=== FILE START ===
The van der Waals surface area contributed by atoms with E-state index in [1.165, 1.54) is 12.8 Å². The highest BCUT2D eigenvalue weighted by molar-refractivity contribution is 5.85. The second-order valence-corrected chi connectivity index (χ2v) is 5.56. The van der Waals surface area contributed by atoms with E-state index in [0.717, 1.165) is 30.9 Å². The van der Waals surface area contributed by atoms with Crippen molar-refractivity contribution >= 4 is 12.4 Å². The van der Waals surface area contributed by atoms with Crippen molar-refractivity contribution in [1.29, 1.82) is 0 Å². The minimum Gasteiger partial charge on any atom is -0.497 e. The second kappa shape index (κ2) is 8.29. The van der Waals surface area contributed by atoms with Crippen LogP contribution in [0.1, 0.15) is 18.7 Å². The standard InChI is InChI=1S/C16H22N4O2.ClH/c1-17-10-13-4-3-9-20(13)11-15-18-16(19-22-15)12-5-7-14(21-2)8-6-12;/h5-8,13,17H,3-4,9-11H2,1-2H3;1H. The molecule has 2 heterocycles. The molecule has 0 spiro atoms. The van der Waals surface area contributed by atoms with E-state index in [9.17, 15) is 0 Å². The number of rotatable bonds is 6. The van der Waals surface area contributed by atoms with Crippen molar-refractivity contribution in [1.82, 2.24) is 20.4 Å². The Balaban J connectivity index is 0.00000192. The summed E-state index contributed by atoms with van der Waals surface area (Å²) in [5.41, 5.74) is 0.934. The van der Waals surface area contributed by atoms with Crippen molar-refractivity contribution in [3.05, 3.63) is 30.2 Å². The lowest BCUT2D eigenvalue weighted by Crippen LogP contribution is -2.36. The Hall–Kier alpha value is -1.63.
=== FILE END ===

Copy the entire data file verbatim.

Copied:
The van der Waals surface area contributed by atoms with E-state index in [1.165, 1.54) is 12.8 Å². The highest BCUT2D eigenvalue weighted by molar-refractivity contribution is 5.85. The second-order valence-corrected chi connectivity index (χ2v) is 5.56. The van der Waals surface area contributed by atoms with E-state index in [0.717, 1.165) is 30.9 Å². The van der Waals surface area contributed by atoms with Crippen molar-refractivity contribution >= 4 is 12.4 Å². The van der Waals surface area contributed by atoms with Crippen molar-refractivity contribution in [1.29, 1.82) is 0 Å². The minimum Gasteiger partial charge on any atom is -0.497 e. The second kappa shape index (κ2) is 8.29. The van der Waals surface area contributed by atoms with Crippen LogP contribution in [0.1, 0.15) is 18.7 Å². The standard InChI is InChI=1S/C16H22N4O2.ClH/c1-17-10-13-4-3-9-20(13)11-15-18-16(19-22-15)12-5-7-14(21-2)8-6-12;/h5-8,13,17H,3-4,9-11H2,1-2H3;1H. The molecule has 2 heterocycles. The molecule has 0 spiro atoms. The van der Waals surface area contributed by atoms with E-state index in [9.17, 15) is 0 Å². The number of rotatable bonds is 6. The van der Waals surface area contributed by atoms with Crippen molar-refractivity contribution in [1.82, 2.24) is 20.4 Å². The Balaban J connectivity index is 0.00000192. The summed E-state index contributed by atoms with van der Waals surface area (Å²) in [5.41, 5.74) is 0.934. The van der Waals surface area contributed by atoms with Crippen molar-refractivity contribution in [3.05, 3.63) is 30.2 Å². The lowest BCUT2D eigenvalue weighted by Crippen LogP contribution is -2.36. The Hall–Kier alpha value is -1.63.